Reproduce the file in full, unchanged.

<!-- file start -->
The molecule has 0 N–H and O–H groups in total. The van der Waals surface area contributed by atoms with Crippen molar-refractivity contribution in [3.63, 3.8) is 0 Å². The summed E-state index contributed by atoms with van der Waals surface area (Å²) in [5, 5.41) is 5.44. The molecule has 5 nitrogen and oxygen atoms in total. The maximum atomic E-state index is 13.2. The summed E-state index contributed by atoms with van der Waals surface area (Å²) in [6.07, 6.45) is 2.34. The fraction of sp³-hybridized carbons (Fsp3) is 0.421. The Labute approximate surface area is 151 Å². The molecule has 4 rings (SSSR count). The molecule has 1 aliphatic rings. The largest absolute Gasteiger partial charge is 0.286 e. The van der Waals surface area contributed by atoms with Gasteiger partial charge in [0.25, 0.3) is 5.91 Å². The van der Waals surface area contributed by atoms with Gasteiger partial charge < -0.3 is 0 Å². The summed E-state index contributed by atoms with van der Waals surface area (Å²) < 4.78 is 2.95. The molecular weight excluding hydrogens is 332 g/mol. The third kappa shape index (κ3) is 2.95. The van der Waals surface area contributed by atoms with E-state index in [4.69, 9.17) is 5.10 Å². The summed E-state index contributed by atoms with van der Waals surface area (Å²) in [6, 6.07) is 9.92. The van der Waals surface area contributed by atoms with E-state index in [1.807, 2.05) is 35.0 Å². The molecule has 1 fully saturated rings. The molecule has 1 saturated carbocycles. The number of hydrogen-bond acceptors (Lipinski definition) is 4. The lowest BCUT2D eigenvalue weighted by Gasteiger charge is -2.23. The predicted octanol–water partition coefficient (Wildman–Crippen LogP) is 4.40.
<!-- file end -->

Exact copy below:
The molecule has 0 N–H and O–H groups in total. The van der Waals surface area contributed by atoms with Crippen molar-refractivity contribution in [3.63, 3.8) is 0 Å². The summed E-state index contributed by atoms with van der Waals surface area (Å²) in [5, 5.41) is 5.44. The molecule has 5 nitrogen and oxygen atoms in total. The maximum atomic E-state index is 13.2. The summed E-state index contributed by atoms with van der Waals surface area (Å²) in [6.07, 6.45) is 2.34. The fraction of sp³-hybridized carbons (Fsp3) is 0.421. The Labute approximate surface area is 151 Å². The molecule has 4 rings (SSSR count). The molecule has 1 aliphatic rings. The largest absolute Gasteiger partial charge is 0.286 e. The van der Waals surface area contributed by atoms with Gasteiger partial charge in [0.25, 0.3) is 5.91 Å². The van der Waals surface area contributed by atoms with Gasteiger partial charge < -0.3 is 0 Å². The summed E-state index contributed by atoms with van der Waals surface area (Å²) < 4.78 is 2.95. The molecular weight excluding hydrogens is 332 g/mol. The third kappa shape index (κ3) is 2.95. The van der Waals surface area contributed by atoms with E-state index in [4.69, 9.17) is 5.10 Å². The summed E-state index contributed by atoms with van der Waals surface area (Å²) in [6, 6.07) is 9.92. The van der Waals surface area contributed by atoms with E-state index in [1.807, 2.05) is 35.0 Å². The molecule has 1 fully saturated rings. The molecule has 1 saturated carbocycles. The number of hydrogen-bond acceptors (Lipinski definition) is 4. The lowest BCUT2D eigenvalue weighted by Gasteiger charge is -2.23. The predicted octanol–water partition coefficient (Wildman–Crippen LogP) is 4.40.